Herewith the Hottest Seminar Topic for 2017 Computer Science
Computer Science Seminar
The evolution and development of mankind began thousands and thousands of years before. And today our intelligence, our brain is a resultant of this long developmental phase. Technology also has been on the path of development since when man appeared. It is man that gave technology its present form. But today, technology is entering a phase where it will outwit man in intelligence as well as efficiency. Man has now to find a way in which he can keep in pace with technology, and one of the recent developments in this regard, is the brain chip implants. Brain chips are made with a view to enhance the memory of human beings, to help paralyzed patients, and are also intended to serve military purposes. It is likely that implantable computer chips acting as sensors, or actuators, may soon assist not only failing memory, but even bestow fluency in a new language, or enable "recognition" of previously unmet individuals. The progress already made in therapeutic devices, in prosthetics and in computer science indicates that it may well be feasible to develop direct interfaces between the brain and computers. This technology is only under developmental phase, although many implants have already been made on the human brain for experimental purposes. Brain chips are made with a view to enhance the memory of human beings, to help paralyzed patients, and are also intended to serve military purposes. It is likely that implantable computer chips acting as sensors, or actuators, may soon assist not only failing memory, but even bestow fluency in a new language, or enable "recognition" of previously unmet individuals. The progress already made in therapeutic devices, in prosthetics and in computer science indicates that it may well be feasible to develop direct interfaces between the brain and computers. This technology is only under developmental phase, although many implants have already been made on the human brain for experimental purposes.
Cybercrime involves using computers and Internet by individuals to commit crime. Cyber terrorism, identity theft and spam are identified as types of cybercrimes. The study identified some of the causes of cybercrimes to include urbanization, unemployment and weak implementation of cybercrime laws. The effects of cybercrimes on organizations, the society and the country in general include reducing the competitive edge of organizations, waste of production time and damage to the image of the country. With Nigeria venturing into cashless society, there is a need for cybercrimes menace to be minimized if not completely eradicated. Some of the ways of combating such crimes include taking reasonable steps to protect ones property by ensuring that firms protect their IT infrastructure like Networks and computer systems; government should assure that cybercrime laws are formulated and strictly adhered to and individuals should observe simple rules by ensuring antivirus protection on their computer systems.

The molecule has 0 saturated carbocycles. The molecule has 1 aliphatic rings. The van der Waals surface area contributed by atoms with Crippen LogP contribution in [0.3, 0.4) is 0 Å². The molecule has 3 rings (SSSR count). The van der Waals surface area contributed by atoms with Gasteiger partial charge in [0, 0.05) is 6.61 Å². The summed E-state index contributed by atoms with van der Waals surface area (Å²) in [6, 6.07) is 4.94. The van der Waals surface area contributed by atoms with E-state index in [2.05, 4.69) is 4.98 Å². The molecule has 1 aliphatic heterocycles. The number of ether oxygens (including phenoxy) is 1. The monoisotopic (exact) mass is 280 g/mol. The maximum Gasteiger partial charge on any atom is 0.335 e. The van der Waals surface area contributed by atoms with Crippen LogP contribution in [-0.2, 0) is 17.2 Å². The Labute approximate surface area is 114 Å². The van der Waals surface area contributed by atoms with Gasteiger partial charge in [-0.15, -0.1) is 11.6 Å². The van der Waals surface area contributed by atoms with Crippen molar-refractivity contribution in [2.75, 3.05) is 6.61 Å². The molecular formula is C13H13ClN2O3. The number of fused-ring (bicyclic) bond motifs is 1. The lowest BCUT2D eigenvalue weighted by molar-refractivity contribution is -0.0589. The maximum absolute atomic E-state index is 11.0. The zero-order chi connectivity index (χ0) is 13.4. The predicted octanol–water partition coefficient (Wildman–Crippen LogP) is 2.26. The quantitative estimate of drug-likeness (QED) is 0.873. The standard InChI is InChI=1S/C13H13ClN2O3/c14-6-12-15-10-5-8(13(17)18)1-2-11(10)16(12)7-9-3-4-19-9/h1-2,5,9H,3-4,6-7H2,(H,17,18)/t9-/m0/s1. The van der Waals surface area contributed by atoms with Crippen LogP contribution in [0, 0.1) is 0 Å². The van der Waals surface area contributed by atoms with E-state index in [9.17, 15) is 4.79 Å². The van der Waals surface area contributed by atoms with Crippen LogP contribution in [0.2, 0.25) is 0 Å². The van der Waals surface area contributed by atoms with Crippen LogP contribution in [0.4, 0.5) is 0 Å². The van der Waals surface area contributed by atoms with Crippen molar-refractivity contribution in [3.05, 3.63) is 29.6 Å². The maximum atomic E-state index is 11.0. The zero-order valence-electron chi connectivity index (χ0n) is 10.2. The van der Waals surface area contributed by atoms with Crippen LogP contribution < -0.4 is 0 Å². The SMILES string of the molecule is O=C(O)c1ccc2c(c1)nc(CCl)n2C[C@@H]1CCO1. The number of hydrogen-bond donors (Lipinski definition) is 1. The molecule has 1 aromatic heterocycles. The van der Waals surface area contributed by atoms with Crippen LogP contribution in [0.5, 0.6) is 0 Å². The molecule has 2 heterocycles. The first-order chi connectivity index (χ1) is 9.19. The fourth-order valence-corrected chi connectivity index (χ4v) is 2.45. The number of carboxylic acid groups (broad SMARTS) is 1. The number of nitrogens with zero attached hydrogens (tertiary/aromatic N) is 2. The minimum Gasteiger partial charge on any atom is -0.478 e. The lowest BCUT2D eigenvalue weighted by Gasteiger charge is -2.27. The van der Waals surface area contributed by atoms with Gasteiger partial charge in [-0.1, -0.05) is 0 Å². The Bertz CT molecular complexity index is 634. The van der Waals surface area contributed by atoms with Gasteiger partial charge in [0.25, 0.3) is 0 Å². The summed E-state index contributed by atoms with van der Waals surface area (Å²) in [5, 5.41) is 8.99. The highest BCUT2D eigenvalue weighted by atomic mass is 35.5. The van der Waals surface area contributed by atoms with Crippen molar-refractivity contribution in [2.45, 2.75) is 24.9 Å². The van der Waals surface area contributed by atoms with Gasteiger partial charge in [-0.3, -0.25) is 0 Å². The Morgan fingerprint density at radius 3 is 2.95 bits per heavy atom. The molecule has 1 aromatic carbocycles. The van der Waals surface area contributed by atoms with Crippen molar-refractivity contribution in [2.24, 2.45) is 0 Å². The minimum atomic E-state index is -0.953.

ABSTRACT Data mining, the extraction of hidden predictive information from large databases, is a powerful new technology with great potential to help companies focus on the most important information in their data warehouses. Data mining tools predict future trends and behaviors, allowing businesses to make proactive, knowledge-driven decisions. The automated, prospective analyses offered by data mining move beyond the analyses of past events provided by retrospective tools typical of decision support systems. Data mining tools can answer business questions that traditionally were too time consuming to resolve. Generally data mining contains several algorithms and techniques for picking out interesting patterns from large data sets. Data mining techniques are classified into two categories: supervised learning and unsupervised learning. In supervised learning, a model is built prior to the analysis. We then apply the algorithm to the data in order to estimate the parameters of the model. Classification, Decision Tree, Bayesian Classification, Neural Networks, Association Rule Mining etc. are common examples of supervised learning. In unsupervised learning, we do not create a model or hypothesis prior to the analysis. We just apply the algorithm directly to the dataset and observe the results. Then a model can be created on the basis of the obtained results. Clustering is one of the examples of unsupervised learning. Various data mining techniques such as Classification, Decision Tree, Bayesian Classification, Neural Networks, Clustering, Association Rule Mining, Prediction, Time Series Analysis, Sequential Pattern and Genetic Algorithm and Nearest Neighbors have been used for knowledge discovery from large data sets.click here to download it